SAN DIEGO — Located as it is beside the home port of the Pacific Fleet, Chris Gonzales’s tattoo shop serves a lot of sailors, airmen, and Marines seeking to eternalize in ink some of the centuries-old symbols that commemorate the places they go.
They come in for tattoos of swallows after every 5,000 nautical miles traveled, of turtles after crossing the equator, of dragons when they traverse the International Date Line, of sailing ships for rounding Cape Horn, and of anchors after crossing the Atlantic.
But these days, Gonzales’s shop, SD Tattoo in San Diego’s Point Loma section, is seeing new kinds of customers who want to memorialize their travel in tattoos: civilians.
“Almost daily we have tourists coming in before they go back home,” Gonzales said. “Sometimes it’s a California poppy or a palm tree or a little California bear, or a big thing is to get an outline of the state and they’ll get a star where San Diego is,” Gonzales said.
“It’s like a time stamp that’s going to stand the test of time and be able to strike up that memory whenever people see it.”
As the popularity of tattoos continues to increase, so has the idea of using them to remember a special trip or destination. These can range from tattoos of iconic landmarks to tattoos of the globe, a compass, a passport stamp, an airplane, or an inspirational quotation — Robert Frost’s “miles to go before I sleep,” for instance, or J.R.R. Tolkien’s “not all who wander are lost” — to convey a general love of travel.
“It’s just nice to have it on me,” said Stephanie Orswell, a Medfield native studying toward her doctorate in England and a member of an international network of women travel aficionados called Her Adventures, who has four travel-related tattoos along her right arm, including one of an elephant to commemorate a trip to Thailand.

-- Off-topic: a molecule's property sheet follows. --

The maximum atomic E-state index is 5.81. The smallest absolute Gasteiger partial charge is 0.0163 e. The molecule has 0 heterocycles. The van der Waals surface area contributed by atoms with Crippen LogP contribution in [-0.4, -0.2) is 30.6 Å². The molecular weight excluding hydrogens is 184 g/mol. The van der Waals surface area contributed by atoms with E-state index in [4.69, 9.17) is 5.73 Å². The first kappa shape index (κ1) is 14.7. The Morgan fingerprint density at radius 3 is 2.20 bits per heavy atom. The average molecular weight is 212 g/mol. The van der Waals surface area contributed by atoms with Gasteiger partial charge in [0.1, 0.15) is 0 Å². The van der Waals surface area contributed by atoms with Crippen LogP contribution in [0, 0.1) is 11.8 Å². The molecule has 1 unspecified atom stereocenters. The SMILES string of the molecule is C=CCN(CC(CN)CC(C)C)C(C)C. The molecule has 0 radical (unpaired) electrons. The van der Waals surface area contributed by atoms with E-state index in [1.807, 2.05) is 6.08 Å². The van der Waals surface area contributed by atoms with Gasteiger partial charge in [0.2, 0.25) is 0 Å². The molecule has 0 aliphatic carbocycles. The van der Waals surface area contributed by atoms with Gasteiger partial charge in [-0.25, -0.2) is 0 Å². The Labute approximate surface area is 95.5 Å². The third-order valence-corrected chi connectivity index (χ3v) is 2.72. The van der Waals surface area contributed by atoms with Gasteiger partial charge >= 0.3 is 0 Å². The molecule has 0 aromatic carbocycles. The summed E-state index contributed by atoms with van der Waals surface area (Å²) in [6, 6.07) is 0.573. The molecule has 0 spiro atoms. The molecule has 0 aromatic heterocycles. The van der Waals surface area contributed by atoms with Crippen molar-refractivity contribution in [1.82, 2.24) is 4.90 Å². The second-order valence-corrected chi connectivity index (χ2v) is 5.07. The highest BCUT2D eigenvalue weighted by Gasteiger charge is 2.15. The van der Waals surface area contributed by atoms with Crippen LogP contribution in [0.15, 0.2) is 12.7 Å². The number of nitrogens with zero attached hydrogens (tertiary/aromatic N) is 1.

“I just look down and I see, oh, yeah there’s my elephant. It’s kind of nice having it always there with me.”
Chris DeBarge’s customers at Bird in Hand tattoo shop in Newton often want more universal reminders of their travel. “It might be an outline of a map or a palm tree, or more generic stuff like mountains,” DeBarge said. He’s had three clients return from Costa Rica and get tattoos of the words “pura vida,” a common saying there that means “pure life.”
“Something like that is perfect,” DeBarge said. “It’s not a huge tattoo but it’s enough to have that memory.”
“Each one has a story behind it,” said Charette, who is from Wareham — even if only certain people understand them.
Down one leg, for instance, is the elevation profile of the Long Trail in Vermont, where Charette now lives. “To some people it’s just a squiggly line, but [hikers comment], ‘That’s a trail. What trail is it?’ " Charette also has the coordinates on her arm of a peak she climbed in Antarctica, a Machu Picchu passport stamp, and the words “imara kama simba,” Swahili for “strong like a lion,” on her forearm to remember summiting Mount Kilimanjaro.
“It’s not to show off to other people,” she said. “Some people aren’t into tattoos, and that’s cool. They’re really just for me.”
It was because of travel that westerners learned of tattoos in the first place, during James Cook’s expedition to Tahiti, from which Cook’s crew returned with what the islanders called “tattaus.”
Tattos “have always been totemistic,” said Dave Marden, a photographer from Framingham who specializes in the tattoo scene. “They’ve always been something to remember the trip by.”
Tattooing has attained wide popular acceptance. Three in 10 Americans have at least one tattoo, up from two in 10 a decade ago, according to an Ipsos poll.